Queen Elizabeth II's husband Prince Philip was making slight progress after being admitted to hospital more than two weeks ago, his daughter-in-law said on Wednesday.
Camilla, Duchess of Cornwall, said the 99-year-old Duke of Edinburgh, who was moved to a specialist unit for heart tests on Monday, was "slightly improving".
While visiting a vaccination centre in London, she said he "hurts at moments", responding to a question from a volunteer there.
"We keep our fingers crossed," she added.
Philip's current stay in hospital is now his longest ever, raising fears for his health because of his advanced age.
The prince was first admitted to the private King Edward VII Hospital in central London on February 16.
Buckingham Palace said initially that he was expected to stay there for a "few days" after walking in unaided.
Later, the palace said that he was being treated for an infection, without specifying further.
But on Monday, he was taken to the state-run St Bartholomew's Hospital near St Paul's Cathedral for testing and observation of a "pre-existing heart condition".
The hospital, known as Barts, dates back to the 12th century and has a renowned cardiac unit.
Philip had a stent fitted in 2011 after suffering a blocked coronary artery, undergoing treatment at the specialist Royal Papworth Hospital in Cambridge.
The palace said Monday that Philip was expected to stay in hospital at least until the end of this week.
Philip turns 100 on June 10 and his already lengthy stay in hospital has raised concerns because of his age.
Camilla's husband -- Philip's eldest son and heir to the throne, Prince Charles -- visited him in hospital last month.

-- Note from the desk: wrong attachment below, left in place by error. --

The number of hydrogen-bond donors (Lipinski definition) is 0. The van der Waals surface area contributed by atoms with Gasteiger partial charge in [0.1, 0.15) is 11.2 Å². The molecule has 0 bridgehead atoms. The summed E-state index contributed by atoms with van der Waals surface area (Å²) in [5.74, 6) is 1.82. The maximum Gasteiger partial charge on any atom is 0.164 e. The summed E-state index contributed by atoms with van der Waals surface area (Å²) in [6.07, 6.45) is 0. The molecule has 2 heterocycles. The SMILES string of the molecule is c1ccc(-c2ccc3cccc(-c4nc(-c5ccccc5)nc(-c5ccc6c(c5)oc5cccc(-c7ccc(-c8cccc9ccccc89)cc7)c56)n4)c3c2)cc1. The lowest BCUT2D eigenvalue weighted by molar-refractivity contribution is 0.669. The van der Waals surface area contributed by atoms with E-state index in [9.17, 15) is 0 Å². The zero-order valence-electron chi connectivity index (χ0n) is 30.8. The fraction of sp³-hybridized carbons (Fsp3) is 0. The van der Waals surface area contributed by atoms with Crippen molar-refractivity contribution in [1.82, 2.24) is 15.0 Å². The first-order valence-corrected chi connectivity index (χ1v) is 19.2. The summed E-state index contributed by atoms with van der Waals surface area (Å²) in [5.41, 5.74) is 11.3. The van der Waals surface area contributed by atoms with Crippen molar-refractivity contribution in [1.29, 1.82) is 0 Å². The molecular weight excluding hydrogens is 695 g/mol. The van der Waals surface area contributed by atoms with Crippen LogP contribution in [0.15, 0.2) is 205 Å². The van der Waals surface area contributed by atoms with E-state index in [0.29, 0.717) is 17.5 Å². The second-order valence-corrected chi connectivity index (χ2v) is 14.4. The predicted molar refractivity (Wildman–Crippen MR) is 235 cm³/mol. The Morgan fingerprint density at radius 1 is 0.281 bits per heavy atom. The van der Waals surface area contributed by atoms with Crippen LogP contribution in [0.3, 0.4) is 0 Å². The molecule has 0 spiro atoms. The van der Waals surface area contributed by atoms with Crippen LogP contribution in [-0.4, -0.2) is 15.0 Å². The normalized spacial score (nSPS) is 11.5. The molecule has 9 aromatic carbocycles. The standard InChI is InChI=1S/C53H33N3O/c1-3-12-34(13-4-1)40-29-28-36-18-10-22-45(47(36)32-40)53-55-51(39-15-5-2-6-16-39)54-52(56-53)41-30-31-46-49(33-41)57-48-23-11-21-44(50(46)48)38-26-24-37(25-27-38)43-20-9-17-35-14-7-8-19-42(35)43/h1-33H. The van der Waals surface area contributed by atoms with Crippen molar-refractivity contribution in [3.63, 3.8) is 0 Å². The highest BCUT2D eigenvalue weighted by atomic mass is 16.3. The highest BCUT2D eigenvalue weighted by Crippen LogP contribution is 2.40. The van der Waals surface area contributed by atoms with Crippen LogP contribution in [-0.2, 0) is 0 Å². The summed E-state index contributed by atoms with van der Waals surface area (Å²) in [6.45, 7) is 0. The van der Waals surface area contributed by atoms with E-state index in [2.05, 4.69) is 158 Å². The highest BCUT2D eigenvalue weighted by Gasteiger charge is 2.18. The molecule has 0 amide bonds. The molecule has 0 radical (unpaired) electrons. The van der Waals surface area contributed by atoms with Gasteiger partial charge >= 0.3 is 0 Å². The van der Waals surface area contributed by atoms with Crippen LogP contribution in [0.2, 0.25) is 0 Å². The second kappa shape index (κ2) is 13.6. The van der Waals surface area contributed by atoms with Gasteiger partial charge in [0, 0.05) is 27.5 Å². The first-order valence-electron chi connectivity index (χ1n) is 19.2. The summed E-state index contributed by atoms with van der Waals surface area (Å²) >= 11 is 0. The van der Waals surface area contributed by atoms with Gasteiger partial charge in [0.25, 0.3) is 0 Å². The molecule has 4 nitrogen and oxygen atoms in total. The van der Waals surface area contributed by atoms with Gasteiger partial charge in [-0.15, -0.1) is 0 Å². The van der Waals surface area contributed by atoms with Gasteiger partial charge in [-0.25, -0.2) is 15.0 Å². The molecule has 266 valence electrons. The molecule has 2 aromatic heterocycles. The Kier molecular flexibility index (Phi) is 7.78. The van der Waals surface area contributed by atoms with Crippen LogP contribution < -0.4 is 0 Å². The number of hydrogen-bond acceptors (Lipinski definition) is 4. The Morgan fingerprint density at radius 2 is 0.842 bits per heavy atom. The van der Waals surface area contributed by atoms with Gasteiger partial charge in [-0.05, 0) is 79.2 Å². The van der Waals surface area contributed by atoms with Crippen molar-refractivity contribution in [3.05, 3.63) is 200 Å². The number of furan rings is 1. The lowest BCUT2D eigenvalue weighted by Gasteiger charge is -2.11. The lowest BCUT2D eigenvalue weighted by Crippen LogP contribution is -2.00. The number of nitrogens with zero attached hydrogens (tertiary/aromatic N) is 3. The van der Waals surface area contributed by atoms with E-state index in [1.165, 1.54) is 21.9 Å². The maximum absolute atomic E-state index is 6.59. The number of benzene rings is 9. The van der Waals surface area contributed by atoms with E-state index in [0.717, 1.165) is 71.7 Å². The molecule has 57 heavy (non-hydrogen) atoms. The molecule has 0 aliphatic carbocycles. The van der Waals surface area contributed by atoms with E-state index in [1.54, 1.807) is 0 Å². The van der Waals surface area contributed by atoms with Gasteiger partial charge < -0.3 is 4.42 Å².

His youngest son Prince Edward and grandson Prince William have both commented on his state of health.
Edward said his father -- a former naval officer -- was looking forward to being discharged.
William said he was in good hands and being closely monitored.
- Fresh controversy -
Queen Elizabeth II, who is 94, has herself continued her royal duties despite her husband's illness.
The couple have been married for more than 73 years.
The Greek-born prince quickly moved up the ranks in the Royal Navy before giving up his career to support his wife when the early death of her father George VI in 1952 forced her to take the throne.
He has been a constant presence at the side of the monarch, who has referred to him as her "strength and stay".
He was one of the most active members of the royal family until retiring from public life in 2017.
The couple have been in virtual self-isolation at their Windsor Castle home west of London since the start of the coronavirus pandemic last year because of their age.
They have made only brief public appearances, and in January were given a first dose of coronavirus vaccine. The palace has said the duke's illness is not Covid-related.
The monarch spoke to the Chancellor of the Exchequer Rishi Sunak on Tuesday evening ahead of his budget speech on Wednesday, according to tradition.
Philip's illness comes amid fresh controversy involving his grandson Prince Harry, who with his wife Meghan, left the royal frontline last year and now lives in California.
The couple have given an interview to the US chat show host Oprah Winfrey, which is due to be aired on Sunday and expected to add to existing tensions.
In released excerpts, Harry described the couple's "unbelievably tough" battles with British tabloids and said he feared "history repeating itself," in an apparent reference to his mother Princess Diana, who died in a car crash while evading paparazzi in 1997.
In an awkward clash, the show is set to air same day that the Queen releases an annual message to mark Commonwealth Day. The BBC will air a special programme to mark this, while rival independent network ITV will show the Oprah interview.